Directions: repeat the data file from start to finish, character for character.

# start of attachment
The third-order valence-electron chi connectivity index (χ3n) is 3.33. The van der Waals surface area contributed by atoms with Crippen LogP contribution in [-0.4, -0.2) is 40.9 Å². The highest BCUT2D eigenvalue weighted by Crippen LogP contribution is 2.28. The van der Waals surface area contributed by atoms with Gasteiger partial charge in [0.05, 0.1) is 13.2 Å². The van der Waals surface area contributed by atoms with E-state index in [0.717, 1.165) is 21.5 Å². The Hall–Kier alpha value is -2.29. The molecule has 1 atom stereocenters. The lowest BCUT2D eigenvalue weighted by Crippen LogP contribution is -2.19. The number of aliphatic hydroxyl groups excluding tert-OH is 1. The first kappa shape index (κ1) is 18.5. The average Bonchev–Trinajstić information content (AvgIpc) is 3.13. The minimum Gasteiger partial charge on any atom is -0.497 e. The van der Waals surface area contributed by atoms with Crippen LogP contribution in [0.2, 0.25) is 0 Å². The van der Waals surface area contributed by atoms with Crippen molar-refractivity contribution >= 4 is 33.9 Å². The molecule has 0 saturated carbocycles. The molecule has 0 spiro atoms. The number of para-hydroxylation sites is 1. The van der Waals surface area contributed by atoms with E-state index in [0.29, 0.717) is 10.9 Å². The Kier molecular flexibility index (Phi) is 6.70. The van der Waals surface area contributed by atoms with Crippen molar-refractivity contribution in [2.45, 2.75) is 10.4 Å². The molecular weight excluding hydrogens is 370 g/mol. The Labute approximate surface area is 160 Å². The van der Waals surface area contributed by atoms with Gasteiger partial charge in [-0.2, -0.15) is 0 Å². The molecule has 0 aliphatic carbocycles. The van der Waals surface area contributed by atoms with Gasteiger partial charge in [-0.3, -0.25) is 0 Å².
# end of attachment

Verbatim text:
The third-order valence-electron chi connectivity index (χ3n) is 3.33. The van der Waals surface area contributed by atoms with Crippen LogP contribution in [-0.4, -0.2) is 40.9 Å². The highest BCUT2D eigenvalue weighted by Crippen LogP contribution is 2.28. The van der Waals surface area contributed by atoms with Gasteiger partial charge in [0.05, 0.1) is 13.2 Å². The van der Waals surface area contributed by atoms with E-state index in [0.717, 1.165) is 21.5 Å². The Hall–Kier alpha value is -2.29. The molecule has 1 atom stereocenters. The lowest BCUT2D eigenvalue weighted by Crippen LogP contribution is -2.19. The number of aliphatic hydroxyl groups excluding tert-OH is 1. The first kappa shape index (κ1) is 18.5. The average Bonchev–Trinajstić information content (AvgIpc) is 3.13. The minimum Gasteiger partial charge on any atom is -0.497 e. The van der Waals surface area contributed by atoms with Crippen LogP contribution in [0.2, 0.25) is 0 Å². The van der Waals surface area contributed by atoms with Crippen molar-refractivity contribution >= 4 is 33.9 Å². The molecule has 0 saturated carbocycles. The molecule has 0 spiro atoms. The number of para-hydroxylation sites is 1. The van der Waals surface area contributed by atoms with E-state index in [0.29, 0.717) is 10.9 Å². The Kier molecular flexibility index (Phi) is 6.70. The van der Waals surface area contributed by atoms with Crippen molar-refractivity contribution in [2.45, 2.75) is 10.4 Å². The molecular weight excluding hydrogens is 370 g/mol. The Labute approximate surface area is 160 Å². The van der Waals surface area contributed by atoms with Gasteiger partial charge in [-0.2, -0.15) is 0 Å². The molecule has 0 aliphatic carbocycles. The van der Waals surface area contributed by atoms with Gasteiger partial charge in [-0.3, -0.25) is 0 Å².